Learning from Swiss integration failings

The survey noted that Switzerland needed a national definition of integration Keystone

Switzerland is lagging behind other nations when it comes to integrating immigrants – and it is a long way off from top performers, Sweden.

This content was published on April 9, 2011 - 18:30

The two countries held policy debates on the issue on consecutive days this week, commiserating and celebrating in turn their results in a British Council-led ranking of immigration policy by 31 nations.

While Sweden ranked number one (again) of the Migration Integration Policy Index (Mipex), Switzerland dropped three places since the last survey in 2007 to position 23. 

France, Italy and Germany all have a better record in integration than the Swiss, whose policies for the integration of immigrants often fail to meet the standards of the European Union and Council of Europe, the survey shows.

Carried out in 2010, the index tracked related legal changes in Switzerland from 2007 to May 2010, such as the planned referendum on deporting foreign criminals (accepted in November 2010).
In that time there has been “no major change” in Switzerland despite new laws coming into force, according to the survey. No policy is even “slightly favourable” to integration. Indeed migrants face restrictions when it comes to long-term residency, naturalisation and family reunification. There is limited access to the labour market or general support for non-EU residents.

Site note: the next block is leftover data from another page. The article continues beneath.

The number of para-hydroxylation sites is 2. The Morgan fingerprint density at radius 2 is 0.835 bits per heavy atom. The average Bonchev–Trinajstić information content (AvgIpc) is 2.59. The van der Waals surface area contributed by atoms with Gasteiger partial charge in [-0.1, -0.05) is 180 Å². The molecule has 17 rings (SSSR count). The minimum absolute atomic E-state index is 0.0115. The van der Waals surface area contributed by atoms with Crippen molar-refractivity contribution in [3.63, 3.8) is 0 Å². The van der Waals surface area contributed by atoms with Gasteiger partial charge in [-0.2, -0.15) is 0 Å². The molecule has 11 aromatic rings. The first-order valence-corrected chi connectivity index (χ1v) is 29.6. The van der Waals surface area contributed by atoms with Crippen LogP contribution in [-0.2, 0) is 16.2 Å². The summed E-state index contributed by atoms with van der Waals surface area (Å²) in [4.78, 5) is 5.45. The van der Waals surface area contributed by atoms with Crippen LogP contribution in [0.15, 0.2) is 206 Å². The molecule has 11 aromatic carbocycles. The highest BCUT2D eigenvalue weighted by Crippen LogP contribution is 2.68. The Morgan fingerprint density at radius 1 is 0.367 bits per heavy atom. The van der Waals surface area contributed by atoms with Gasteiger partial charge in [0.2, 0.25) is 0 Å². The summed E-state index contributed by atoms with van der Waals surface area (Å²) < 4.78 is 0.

And of the 31 countries included, Switzerland had the second-worst track record in anti-discrimination policies, with no dedicated laws for victims or enforcement, unlike nearly all other countries.

The Swiss federalist system does not help the situation either. The report notes that the “complex and burdensome” nationalisation conditions in cantons are “critically unfavourable” for integration, with only Switzerland scoring zero.  A “national definition” of integration is missing, it says.